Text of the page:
“Numerous recent scientific publications have shown that EMF affects living organisms at levels well below most international and national guidelines. Effects include increased cancer risk, cellular stress, increase in harmful free radicals, genetic damages, structural and functional changes of the reproductive system, learning and memory deficits, neurological disorders, and negative impacts on general well-being in humans. Damage goes well beyond the human race, as there is growing evidence of harmful effects to both plant and animal life.”
The scientists who signed this appeal arguably constitute the majority of experts on the effects of nonionizing radiation. They have published more than 2,000 papers and letters on EMF in professional journals.
The FCC’s RFR exposure limits regulate the intensity of exposure, taking into account the frequency of the carrier waves, but ignore the signaling properties of the RFR. Along with the patterning and duration of exposures, certain characteristics of the signal (e.g., pulsing, polarization) increase the biologic and health impacts of the exposure. New exposure limits are needed which account for these differential effects. Moreover, these limits should be based on a biological effect, not a change in a laboratory rat’s behavior.
The World Health Organization's International Agency for Research on Cancer (IARC) classified RFR as "possibly carcinogenic to humans" in 2011. Last year, a $30 million study conducted by the U.S. National Toxicology Program (NTP) found “clear evidence” that two years of exposure to cell phone RFR increased cancer in male rats and damaged DNA in rats and mice of both sexes. The Ramazzini Institute in Italy replicated the key finding of the NTP using a different carrier frequency and much weaker exposure to cell phone radiation over the life of the rats.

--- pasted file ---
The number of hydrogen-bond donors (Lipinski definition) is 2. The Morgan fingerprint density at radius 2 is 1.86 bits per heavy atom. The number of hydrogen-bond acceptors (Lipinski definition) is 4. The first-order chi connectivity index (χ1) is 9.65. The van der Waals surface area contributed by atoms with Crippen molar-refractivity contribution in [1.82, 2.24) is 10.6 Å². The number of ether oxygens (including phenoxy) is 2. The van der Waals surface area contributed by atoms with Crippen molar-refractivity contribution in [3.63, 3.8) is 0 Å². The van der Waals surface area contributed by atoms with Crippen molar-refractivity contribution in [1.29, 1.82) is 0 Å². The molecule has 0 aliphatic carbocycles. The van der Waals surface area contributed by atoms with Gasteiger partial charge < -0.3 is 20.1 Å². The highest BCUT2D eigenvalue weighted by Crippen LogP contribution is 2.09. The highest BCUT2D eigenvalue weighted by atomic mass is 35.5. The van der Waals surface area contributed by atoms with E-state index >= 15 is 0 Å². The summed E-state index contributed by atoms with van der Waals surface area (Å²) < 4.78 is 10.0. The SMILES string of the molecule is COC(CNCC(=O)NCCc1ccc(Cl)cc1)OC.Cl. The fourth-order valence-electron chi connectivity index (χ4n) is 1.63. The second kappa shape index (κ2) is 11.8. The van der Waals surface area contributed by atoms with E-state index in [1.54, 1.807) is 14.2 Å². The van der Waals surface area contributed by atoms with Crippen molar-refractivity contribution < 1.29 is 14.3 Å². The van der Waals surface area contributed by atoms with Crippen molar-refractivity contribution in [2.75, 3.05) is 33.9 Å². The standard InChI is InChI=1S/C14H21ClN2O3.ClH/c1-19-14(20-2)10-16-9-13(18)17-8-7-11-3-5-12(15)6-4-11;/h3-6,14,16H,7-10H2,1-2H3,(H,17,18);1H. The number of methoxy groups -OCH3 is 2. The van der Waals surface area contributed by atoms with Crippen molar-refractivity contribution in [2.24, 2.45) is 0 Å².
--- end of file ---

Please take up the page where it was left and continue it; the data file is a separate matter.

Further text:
Based upon the research published since 2011, including human and animal studies and mechanistic data, the IARC has recently prioritized RFR to be reviewed again in the next five years. Since many EMF scientists believe we now have sufficient evidence to consider RFR as either a probable or known human carcinogen, the IARC will likely upgrade the carcinogenic potential of RFR in the near future.
Nonetheless, without conducting a formal risk assessment or a systematic review of the research on RFR health effects, the FDA recently reaffirmed the FCC’s 1996 exposure limits in a letter to the FCC, stating that the agency had “concluded that no changes to the current standards are warranted at this time,” and that “NTP’s experimental findings should not be applied to human cell phone usage.” The letter stated that “the available scientific evidence to date does not support adverse health effects in humans due to exposures at or under the current limits.”
The latest cellular technology, 5G, will employ millimeter waves for the first time in addition to microwaves that have been in use for older cellular technologies, 2G through 4G. Given limited reach, 5G will require cell antennas every 100 to 200 meters, exposing many people to millimeter wave radiation. 5G also employs new technologies (e.g., active antennas capable of beam-forming; phased arrays; massive multiple inputs and outputs, known as massive MIMO) which pose unique challenges for measuring exposures.